1-2 Blog: Consumer Who? Consumer You!

by Tahor Graves
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What type of consumer are you?

I would consider myself to be an educated or individual consumer. When I purchase products, I tend to purchase what I want and do thorough research to ensure that the product I am purchasing is the best on the market. I’m not specifically loyal to brands, so I’m not a loyal consumer; I purchase products that give me the best bang for my buck respective to my research. I have a Google Pixel 4XL, for example. I don’t purchase products like the Apple iPhone because I’m a loyal customer. I’ve had iPhone in the past, but through research I’ve concluded that it’s no longer a superior product to other smartphones on the market for my needs.

What influences your buying decisions, and how?

The type of consumer I am can directly relate to the influences I have on my buying decisions. Since I’m an individual and educated consumer, I typically don’t fall for gimmicks or make impulse buying decisions. For example, the other day I was on the market for a massage machine. As I’m searching for “massage machine” on Google, I start to get flooded with Ads for massage machines. Some of the companies have great marketing and price, but after doing research you realize the quality of the product is non-existent.

When doing research to purchase a product, sites like cnet.com are great resources for comparing products. YouTube has also become a platform for reliable reviews on products. There are communities dedicated to providing consumers insight on what it’s like owning a product and comparing it to other options on the market.

Which stage actually leads to your purchasing decisions?

The stage that leads to my purchasing decisions is the search for information. As I previously stated, once I do my research I will purchase the best product. If I find that Sony makes the best massage machine for the price, I will go with Sony. Searching for information on the internet is the stage where I will make a purchasing decisions. Sometimes the marketing of a product can make it seem better than another, but I’ve learned to look past this.

When making a buying decision, how are you influenced by marketing research and marketing design?

I won’t lie that sometimes companies market their product so well, it becomes tempting to purchase the product. Many times, marketing will influence my decision to purchase a product that is more expensive. For example, I was recently on the market for a new monitor for my computer. I wanted one that was affordable (good ones range from $600+), had a high refresh rate, and used a panel with good contrast and colors. I found a great monitor for $250 through my research, though I found another for $400 that was very impressive. The marketing behind the monitor made it especially tempting to spend an extra $150+ to purchase. It not only had everything I was looking for, but the website marketed the monitor so well. It showed all its features on a nice immersive layout and had a few other features that made it look beautiful. I was greatly influenced by the company’s website to spend an extra $150 and purchase their monitor.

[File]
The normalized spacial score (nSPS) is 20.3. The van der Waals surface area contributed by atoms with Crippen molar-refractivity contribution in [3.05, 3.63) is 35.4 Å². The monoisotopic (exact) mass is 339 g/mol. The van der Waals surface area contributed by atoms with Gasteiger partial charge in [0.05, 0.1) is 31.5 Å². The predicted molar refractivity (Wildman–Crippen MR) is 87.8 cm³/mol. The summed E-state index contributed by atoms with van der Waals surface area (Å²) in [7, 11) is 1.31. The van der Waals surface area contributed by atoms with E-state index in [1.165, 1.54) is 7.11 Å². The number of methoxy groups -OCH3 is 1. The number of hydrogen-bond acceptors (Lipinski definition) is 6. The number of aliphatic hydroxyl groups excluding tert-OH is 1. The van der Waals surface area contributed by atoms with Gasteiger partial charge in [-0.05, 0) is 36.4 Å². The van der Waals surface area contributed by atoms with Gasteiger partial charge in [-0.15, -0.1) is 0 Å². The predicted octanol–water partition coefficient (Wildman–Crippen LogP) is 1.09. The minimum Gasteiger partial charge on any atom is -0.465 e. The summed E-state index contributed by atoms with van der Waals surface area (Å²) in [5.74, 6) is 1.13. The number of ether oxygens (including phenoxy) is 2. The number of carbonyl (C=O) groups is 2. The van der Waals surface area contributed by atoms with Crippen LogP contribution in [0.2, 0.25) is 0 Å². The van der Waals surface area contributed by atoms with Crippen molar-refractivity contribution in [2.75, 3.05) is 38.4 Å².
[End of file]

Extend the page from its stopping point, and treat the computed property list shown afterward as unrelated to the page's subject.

In an article by Mendenhall, they conducted a study that found “the design of a company’s website can increase the desire to impulse buy … swift navigation and user-friendly websites encouraged more impulse purchases than websites that were more complicated to use.” Create a marketing funnel with eye-catching ads makes it easier to purchase items online than ever before. People can make a quick impulse buy in a few clicks.

Do you experience any post-purchase behavior?

Every so often I will experience post-purchase behaviors. I recently purchased another line on my T-Mobile plan for business. They had a promotion going on where if you opened a new line, you get a new iPhone for $250. I opened a new line ($20 /month) and got a new phone. I wanted to separate my business line from personal. After I opened the line and got the new phone, I felt post-purchase behavior. This was my first time making an impulse buy in a long time. I honestly don’t need another separate phone for work, and now I carry two along with me wherever I go. It’s not the end of the world, but this was definitely an event where I felt I overdid myself.

References:

Mendenhall, C. (2021). The Phenomenon of Impulse Buying //. Artifacts Journal // University of Missouri. https://artifactsjournal.missouri.edu/2015/01/the-phenomenon-of-impulse-buying/

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